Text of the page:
Dr Jenny Yingzi WangChildren’s Cancer Institute$359,4002015-2018
Dr Wang and her team have identified a new treatment target for one of the most lethal forms of leukaemia
Acute myeloid leukaemia (AML) has extremely poor survival rates and remains one of the most lethal forms of blood cancer. Compared to the encouraging progress being made in the treatment of acute lymphocytic leukaemia, improvements in AML treatment have been limited.
AML has particularly high relapse rates, meaning the cancer comes back aggressively after initial treatment and this is usually fatal. AML is able to return because it is protected by a rare group of cells known as leukemic stem cells (LSCs). LSCs are quiescent/slow cycling and self-renewing, which help the cancer cells resist chemotherapy and this drives the redevelopment of AML.
Understanding of AML to date has been limited, but the discovery of LSCs has revealed a new opportunity for treatment. Dr Wang has been investigating how these stem cells could be targeted to prevent AML relapse and drug resistance. Her team has been exploring the specific genes and pathways that control LSCs, and whether these could be exploited to eliminate LSC activity altogether and they have made significant progress towards this goal.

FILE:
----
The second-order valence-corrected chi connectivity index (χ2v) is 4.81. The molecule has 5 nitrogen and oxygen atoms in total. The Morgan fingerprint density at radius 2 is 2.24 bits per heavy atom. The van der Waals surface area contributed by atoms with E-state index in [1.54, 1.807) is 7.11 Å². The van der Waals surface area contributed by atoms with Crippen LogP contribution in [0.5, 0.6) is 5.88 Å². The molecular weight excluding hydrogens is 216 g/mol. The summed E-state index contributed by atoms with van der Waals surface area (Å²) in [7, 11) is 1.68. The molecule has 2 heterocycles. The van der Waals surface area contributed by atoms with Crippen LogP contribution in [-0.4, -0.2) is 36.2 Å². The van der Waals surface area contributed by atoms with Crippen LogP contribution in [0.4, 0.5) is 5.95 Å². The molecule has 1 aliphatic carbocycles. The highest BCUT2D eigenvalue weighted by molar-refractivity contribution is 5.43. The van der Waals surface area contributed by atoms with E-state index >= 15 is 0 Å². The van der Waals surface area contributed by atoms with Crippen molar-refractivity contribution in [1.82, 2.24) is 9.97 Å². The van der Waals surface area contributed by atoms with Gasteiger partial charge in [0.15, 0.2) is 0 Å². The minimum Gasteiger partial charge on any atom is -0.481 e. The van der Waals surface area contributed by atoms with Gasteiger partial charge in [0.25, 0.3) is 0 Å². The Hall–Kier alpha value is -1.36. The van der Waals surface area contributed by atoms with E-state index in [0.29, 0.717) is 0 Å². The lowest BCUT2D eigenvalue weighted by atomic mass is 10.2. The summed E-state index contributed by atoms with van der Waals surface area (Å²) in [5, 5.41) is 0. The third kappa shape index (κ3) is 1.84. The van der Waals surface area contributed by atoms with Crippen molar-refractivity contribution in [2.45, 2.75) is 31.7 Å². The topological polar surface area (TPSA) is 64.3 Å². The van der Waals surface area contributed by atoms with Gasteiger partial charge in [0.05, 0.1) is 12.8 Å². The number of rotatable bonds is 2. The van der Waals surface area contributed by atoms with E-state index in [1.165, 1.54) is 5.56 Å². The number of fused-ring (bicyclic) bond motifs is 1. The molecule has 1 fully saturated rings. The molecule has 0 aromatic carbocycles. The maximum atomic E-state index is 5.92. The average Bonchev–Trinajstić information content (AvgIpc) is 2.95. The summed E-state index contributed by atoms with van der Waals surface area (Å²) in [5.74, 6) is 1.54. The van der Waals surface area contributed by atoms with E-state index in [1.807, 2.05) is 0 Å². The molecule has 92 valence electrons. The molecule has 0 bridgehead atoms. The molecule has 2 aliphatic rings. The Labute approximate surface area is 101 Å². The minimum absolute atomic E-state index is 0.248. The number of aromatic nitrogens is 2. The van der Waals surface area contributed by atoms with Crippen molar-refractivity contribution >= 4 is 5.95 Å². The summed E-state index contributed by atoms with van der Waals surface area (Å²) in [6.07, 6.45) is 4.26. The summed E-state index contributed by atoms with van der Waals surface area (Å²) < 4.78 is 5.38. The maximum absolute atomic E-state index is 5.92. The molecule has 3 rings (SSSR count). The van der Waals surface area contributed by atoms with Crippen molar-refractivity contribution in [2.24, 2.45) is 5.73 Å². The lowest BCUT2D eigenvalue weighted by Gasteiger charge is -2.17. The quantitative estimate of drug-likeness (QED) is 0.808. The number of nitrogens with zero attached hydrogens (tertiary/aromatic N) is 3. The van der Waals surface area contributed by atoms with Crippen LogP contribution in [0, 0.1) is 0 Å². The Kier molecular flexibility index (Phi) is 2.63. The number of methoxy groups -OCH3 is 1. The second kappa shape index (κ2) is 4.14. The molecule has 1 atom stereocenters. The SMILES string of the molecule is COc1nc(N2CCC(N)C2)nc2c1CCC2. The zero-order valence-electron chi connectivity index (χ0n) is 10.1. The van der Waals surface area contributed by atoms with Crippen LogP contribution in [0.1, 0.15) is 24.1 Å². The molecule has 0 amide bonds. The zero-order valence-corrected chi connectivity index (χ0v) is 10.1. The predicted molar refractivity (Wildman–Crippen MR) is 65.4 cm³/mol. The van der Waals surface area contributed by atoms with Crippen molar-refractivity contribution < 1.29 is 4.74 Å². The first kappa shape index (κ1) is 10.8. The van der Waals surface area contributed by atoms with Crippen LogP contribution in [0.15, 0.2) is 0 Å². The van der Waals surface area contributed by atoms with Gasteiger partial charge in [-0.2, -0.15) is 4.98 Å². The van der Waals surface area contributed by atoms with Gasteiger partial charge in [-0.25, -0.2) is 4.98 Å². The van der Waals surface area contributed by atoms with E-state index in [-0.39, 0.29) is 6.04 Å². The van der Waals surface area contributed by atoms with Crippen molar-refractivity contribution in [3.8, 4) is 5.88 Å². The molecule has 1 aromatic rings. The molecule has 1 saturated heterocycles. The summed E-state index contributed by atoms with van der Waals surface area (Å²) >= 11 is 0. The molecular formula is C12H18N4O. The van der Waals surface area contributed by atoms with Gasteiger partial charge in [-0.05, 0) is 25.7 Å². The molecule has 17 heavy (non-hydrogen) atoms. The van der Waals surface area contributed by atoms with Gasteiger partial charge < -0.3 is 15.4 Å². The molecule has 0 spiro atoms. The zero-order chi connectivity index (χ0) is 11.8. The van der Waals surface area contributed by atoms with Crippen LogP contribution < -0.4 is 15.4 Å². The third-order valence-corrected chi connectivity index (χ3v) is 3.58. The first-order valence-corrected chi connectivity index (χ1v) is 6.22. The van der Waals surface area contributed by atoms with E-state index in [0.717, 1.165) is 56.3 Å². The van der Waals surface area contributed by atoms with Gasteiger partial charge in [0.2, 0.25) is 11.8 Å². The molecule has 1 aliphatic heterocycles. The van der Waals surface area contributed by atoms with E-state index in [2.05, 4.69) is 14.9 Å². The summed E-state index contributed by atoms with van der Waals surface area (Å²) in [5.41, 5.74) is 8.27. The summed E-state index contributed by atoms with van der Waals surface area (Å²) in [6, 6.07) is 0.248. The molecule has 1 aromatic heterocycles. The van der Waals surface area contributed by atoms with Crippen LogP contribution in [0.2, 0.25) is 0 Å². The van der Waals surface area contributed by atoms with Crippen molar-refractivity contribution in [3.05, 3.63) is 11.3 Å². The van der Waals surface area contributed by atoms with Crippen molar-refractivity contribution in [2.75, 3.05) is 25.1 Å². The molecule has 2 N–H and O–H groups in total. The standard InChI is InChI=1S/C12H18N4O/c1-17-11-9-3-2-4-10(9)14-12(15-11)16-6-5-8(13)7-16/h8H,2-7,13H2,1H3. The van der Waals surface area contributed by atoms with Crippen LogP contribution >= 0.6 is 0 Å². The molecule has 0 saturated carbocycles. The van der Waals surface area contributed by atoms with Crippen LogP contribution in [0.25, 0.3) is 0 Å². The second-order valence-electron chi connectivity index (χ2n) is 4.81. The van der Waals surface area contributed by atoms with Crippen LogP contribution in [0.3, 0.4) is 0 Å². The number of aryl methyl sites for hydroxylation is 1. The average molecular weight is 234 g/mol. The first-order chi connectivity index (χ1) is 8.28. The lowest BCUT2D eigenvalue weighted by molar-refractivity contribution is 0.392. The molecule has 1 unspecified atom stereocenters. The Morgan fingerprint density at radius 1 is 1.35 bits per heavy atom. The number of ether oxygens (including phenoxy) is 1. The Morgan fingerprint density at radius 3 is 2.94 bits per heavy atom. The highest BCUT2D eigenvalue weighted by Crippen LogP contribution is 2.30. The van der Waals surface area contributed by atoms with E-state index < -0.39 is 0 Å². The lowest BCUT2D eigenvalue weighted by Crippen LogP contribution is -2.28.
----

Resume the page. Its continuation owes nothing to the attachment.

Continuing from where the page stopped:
They analysed whole genomes and discovered that a protein known as Gaq is linked to LSCs. By inhibiting Gaq-driven oncogenic pathway, the researchers also found in the laboratory it is possible to block the growth and survival of AML cells. In collaboration with pharmaceutical companies and clinicians, Dr Wang has developed new treatment approaches that target the LSC-specific pathway and has evaluated their effectiveness in inhibiting LSCs and blocking AML growth.
The novel LSC-specific pathway is showing promising signs of having anti-cancer powers, and this is opening the door to new and curative treatment opportunities for AML. Dr Wang and her team have successfully initiated further pre-clinical studies to continue to refine and test the effectiveness of this new treatment approach for AML. Their research is providing the evidence needed to start a clinical trial for a new, targeted therapy which cures AML and keeps patients cancer-free.